Ironwood Daily Globe from Ironwood, Michigan on June 14, 1965 · Page 5
Get access to this page with a Free Trial

Ironwood Daily Globe from Ironwood, Michigan · Page 5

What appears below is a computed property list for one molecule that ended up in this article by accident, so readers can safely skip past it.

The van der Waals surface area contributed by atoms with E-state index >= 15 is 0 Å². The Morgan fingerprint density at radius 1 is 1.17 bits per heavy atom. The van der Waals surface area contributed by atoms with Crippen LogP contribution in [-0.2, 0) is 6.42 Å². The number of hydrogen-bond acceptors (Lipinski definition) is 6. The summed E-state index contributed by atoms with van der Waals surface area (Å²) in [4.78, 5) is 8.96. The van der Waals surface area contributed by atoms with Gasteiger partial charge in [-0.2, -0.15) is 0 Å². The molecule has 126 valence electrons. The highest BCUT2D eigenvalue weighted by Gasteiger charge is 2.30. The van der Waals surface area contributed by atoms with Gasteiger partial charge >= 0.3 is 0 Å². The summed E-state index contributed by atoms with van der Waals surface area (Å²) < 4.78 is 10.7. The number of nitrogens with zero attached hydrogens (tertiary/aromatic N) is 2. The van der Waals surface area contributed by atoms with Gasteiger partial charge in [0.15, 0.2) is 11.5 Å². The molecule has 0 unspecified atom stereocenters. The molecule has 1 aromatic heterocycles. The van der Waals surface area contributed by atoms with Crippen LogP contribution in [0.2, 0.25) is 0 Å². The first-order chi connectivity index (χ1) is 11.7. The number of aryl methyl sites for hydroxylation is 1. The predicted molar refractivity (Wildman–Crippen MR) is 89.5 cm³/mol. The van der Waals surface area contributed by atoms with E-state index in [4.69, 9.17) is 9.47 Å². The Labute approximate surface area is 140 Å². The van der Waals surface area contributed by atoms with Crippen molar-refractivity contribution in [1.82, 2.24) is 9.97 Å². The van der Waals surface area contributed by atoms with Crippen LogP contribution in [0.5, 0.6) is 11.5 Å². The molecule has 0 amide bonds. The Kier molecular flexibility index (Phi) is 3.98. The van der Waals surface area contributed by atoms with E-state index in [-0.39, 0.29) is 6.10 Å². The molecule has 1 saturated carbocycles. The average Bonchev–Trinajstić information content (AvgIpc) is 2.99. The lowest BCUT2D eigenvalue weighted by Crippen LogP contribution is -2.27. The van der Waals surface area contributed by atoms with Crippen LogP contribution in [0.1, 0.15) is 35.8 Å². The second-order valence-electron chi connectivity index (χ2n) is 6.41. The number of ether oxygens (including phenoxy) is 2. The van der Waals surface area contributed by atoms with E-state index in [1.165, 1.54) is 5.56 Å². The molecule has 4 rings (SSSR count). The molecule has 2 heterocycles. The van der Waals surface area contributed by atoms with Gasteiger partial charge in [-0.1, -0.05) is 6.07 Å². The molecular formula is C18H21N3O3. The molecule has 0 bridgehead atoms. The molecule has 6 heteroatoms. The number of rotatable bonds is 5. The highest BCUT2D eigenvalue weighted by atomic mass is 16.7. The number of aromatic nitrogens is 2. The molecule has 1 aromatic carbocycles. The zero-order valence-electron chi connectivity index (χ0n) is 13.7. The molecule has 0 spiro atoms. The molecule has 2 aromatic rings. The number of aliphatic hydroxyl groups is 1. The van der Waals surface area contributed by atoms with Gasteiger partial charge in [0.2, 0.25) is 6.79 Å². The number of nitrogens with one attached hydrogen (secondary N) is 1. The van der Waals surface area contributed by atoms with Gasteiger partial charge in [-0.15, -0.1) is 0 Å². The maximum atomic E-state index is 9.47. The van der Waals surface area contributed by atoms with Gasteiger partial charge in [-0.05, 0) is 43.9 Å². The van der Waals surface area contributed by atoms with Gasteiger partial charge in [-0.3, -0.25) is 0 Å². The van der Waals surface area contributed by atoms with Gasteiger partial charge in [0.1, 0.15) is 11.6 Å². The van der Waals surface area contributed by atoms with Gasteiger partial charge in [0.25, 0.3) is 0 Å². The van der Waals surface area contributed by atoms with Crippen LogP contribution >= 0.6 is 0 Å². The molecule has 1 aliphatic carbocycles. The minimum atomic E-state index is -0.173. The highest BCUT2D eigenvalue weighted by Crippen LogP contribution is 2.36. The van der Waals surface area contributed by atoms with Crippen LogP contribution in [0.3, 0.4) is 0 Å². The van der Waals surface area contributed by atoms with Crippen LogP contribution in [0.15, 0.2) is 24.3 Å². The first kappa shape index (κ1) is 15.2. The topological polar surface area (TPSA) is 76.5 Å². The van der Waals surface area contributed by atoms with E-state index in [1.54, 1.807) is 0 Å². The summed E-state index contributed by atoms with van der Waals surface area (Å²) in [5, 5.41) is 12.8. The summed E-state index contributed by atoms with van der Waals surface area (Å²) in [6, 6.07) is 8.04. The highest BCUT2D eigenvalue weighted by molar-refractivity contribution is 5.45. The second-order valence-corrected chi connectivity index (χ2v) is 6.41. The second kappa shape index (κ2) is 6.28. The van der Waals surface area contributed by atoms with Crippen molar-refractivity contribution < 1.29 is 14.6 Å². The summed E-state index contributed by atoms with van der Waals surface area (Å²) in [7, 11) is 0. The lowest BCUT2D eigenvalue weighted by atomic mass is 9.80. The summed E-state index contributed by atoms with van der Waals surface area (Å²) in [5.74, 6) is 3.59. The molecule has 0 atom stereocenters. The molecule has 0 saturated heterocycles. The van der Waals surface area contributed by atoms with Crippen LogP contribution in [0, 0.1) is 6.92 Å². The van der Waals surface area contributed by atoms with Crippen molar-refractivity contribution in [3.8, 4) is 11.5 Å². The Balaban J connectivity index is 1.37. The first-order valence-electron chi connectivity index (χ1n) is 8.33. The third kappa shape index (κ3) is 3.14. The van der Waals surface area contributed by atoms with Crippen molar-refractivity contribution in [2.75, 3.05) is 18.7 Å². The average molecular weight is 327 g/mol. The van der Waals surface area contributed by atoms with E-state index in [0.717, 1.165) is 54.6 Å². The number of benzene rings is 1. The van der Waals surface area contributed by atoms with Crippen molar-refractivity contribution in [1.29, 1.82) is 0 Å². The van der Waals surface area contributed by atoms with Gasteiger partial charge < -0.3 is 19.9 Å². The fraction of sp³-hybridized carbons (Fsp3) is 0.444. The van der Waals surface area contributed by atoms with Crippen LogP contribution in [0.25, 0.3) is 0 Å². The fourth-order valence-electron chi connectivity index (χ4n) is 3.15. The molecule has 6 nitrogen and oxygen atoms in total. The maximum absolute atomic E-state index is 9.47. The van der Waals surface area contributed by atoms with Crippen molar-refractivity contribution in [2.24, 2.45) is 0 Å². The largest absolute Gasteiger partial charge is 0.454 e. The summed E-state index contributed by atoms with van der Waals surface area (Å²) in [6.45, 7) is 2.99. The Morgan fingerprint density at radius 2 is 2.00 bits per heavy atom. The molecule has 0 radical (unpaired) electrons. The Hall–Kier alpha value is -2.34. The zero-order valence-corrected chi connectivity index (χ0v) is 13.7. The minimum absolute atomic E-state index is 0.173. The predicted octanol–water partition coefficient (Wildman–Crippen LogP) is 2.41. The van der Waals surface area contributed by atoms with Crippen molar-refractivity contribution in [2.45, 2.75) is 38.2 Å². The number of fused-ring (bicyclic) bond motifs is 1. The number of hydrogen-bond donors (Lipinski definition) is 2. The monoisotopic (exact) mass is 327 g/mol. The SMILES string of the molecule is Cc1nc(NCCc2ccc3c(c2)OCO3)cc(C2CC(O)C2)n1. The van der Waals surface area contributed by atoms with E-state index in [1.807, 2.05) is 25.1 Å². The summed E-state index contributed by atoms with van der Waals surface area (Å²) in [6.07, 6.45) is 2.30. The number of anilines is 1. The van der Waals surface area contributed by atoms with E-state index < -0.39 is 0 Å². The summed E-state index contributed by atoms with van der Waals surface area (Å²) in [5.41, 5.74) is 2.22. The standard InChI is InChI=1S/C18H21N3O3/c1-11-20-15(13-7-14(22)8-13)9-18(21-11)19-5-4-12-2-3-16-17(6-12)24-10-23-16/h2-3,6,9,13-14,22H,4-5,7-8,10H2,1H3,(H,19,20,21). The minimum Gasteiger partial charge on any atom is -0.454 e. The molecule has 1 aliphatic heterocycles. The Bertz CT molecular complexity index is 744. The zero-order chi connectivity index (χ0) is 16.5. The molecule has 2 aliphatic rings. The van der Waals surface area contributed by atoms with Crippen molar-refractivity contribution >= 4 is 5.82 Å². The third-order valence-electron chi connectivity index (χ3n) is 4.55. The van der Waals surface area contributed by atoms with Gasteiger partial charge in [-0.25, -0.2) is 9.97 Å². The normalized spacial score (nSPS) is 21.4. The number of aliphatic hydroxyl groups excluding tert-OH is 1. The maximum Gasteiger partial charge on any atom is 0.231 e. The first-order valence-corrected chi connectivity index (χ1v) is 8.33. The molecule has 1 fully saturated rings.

Publication:
Location:
Ironwood, Michigan
Issue Date:
Monday, June 14, 1965
Page:
Page 5
Start Free Trial
Cancel